Moose::Exporter - make an import() and unimport() just like


version 2.2201


package MyApp::Moose;

use Moose ();
use Moose::Exporter;
use Some::Random ();

    with_meta => [ 'has_rw', 'sugar2' ],
    as_is     => [ 'sugar3', \&Some::Random::thing, 'Some::Random::other_thing' ],
    also      => 'Moose',

sub has_rw {
    my ( $meta, $name, %options ) = @_;
        is => 'rw',

# then later ...
package MyApp::User;

use MyApp::Moose;

has 'name' => ( is => 'ro' );
has_rw 'size';

no MyApp::Moose;


This module encapsulates the exporting of sugar functions in a manner. It does this by building custom import and unimport methods for your module, based on a spec you provide.

It also lets you "stack" Moose-alike modules so you can export Moose's sugar as well as your own, along with sugar from any random MooseX module, as long as they all use Moose::Exporter. This feature exists to let you bundle a set of MooseX modules into a policy module that developers can use directly instead of using Moose itself.

To simplify writing exporter modules, Moose::Exporter also imports strict and warnings into your exporter module, as well as into modules that use it.


This module provides two public methods:


When you call this method, Moose::Exporter builds custom import and unimport methods for your module. The import method will export the functions you specify, and can also re-export functions exported by some other module (like If you pass any parameters for Moose::Util::MetaRole, the import method will also call Moose::Util::MetaRole::apply_metaroles and Moose::Util::MetaRole::apply_base_class_roles as needed, after making sure the metaclass is initialized.

The unimport method cleans the caller's namespace of all the exported functions. This includes any functions you re-export from other packages. However, if the consumer of your package also imports those functions from the original package, they will not be cleaned.

Note that if any of these methods already exist, they will not be overridden, you will have to use build_import_methods to get the coderef that would be installed.

This method accepts the following parameters:

You can also provide parameters for Moose::Util::MetaRole::apply_metaroles and Moose::Util::MetaRole::apply_base_class_roles. Specifically, valid parameters are "class_metaroles", "role_metaroles", and "base_class_roles".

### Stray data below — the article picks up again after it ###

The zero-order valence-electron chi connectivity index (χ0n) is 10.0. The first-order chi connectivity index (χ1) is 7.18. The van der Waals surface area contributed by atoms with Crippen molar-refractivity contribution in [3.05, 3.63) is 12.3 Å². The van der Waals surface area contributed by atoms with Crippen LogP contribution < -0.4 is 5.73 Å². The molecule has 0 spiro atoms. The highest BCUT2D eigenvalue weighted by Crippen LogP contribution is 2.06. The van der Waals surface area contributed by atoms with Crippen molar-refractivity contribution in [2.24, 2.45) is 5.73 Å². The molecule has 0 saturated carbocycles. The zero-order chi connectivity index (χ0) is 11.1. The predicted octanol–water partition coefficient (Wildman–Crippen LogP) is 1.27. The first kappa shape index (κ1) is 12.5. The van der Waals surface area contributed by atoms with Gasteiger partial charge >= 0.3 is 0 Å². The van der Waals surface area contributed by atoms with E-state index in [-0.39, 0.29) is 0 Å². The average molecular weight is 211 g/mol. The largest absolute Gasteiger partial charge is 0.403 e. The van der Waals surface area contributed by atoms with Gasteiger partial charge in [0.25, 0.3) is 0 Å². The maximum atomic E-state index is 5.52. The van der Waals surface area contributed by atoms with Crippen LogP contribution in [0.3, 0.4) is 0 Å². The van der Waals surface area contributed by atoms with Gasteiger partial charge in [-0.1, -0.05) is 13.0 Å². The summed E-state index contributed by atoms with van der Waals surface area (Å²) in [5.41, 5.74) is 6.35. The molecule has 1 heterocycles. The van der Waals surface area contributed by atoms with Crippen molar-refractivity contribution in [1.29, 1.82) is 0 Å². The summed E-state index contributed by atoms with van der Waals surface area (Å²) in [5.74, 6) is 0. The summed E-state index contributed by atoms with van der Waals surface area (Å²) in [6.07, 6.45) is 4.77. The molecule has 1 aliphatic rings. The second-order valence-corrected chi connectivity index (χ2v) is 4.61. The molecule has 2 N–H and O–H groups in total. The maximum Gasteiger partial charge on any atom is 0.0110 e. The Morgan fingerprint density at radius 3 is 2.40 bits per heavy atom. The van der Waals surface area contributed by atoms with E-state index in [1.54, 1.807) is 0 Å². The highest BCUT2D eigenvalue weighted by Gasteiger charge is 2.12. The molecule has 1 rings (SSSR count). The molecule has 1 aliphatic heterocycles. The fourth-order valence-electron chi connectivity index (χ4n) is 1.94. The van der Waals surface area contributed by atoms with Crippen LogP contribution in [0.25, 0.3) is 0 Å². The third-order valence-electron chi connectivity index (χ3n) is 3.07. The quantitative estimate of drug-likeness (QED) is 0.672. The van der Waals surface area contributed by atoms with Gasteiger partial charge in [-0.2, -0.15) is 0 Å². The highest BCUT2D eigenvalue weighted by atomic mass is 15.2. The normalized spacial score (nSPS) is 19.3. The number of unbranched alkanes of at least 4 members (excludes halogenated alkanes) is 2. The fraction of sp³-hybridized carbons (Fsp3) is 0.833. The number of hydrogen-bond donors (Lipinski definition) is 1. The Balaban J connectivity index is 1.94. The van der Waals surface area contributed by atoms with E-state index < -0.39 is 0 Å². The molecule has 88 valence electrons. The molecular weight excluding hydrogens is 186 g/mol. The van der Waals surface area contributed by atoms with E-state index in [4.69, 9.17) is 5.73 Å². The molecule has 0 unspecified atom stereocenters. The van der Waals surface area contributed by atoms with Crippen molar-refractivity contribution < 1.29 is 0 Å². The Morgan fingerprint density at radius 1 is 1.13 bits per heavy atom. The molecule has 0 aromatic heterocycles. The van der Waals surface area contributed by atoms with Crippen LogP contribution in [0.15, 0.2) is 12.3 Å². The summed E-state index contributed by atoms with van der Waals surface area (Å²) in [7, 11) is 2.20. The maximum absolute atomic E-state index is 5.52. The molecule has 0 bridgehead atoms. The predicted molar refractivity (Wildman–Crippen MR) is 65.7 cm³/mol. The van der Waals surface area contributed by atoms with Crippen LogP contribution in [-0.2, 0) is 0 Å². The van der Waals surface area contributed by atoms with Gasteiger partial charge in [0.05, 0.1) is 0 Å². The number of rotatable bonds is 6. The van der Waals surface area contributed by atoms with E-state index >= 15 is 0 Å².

Returns three code refs, one for import, one for unimport and one for init_meta.

Accepts the additional install option, which accepts an arrayref of method names to install into your exporting package. The valid options are import and unimport. Calling setup_import_methods is equivalent to calling build_import_methods with install => [qw(import unimport)] except that it doesn't also return the methods.

The import method is built using Sub::Exporter. This means that it can take a hashref of the form { into => $package } to specify the package it operates on.

Used by setup_import_methods.


If you want to set an alternative base object class or metaclass class, see above for details on how this module can call Moose::Util::MetaRole for you.

If you want to do something that is not supported by this module, simply define an init_meta method in your class. The import method that Moose::Exporter generates for you will call this method (if it exists). It will always pass the caller to this method via the for_class parameter.

Most of the time, your init_meta method will probably just call Moose->init_meta to do the real work:

sub init_meta {
    shift; # our class name
    return Moose->init_meta( @_, metaclass => 'My::Metaclass' );


The import method generated by Moose::Exporter will allow the user of your module to specify metaclass traits in a -traits parameter passed as part of the import:

use Moose -traits => 'My::Meta::Trait';

use Moose -traits => [ 'My::Meta::Trait', 'My::Other::Trait' ];

These traits will be applied to the caller's metaclass instance. Providing traits for an exporting class that does not create a metaclass for the caller is an error.


See "BUGS" in Moose for details on reporting bugs.



This software is copyright (c) 2006 by Infinity Interactive, Inc.

This is free software; you can redistribute it and/or modify it under the same terms as the Perl 5 programming language system itself.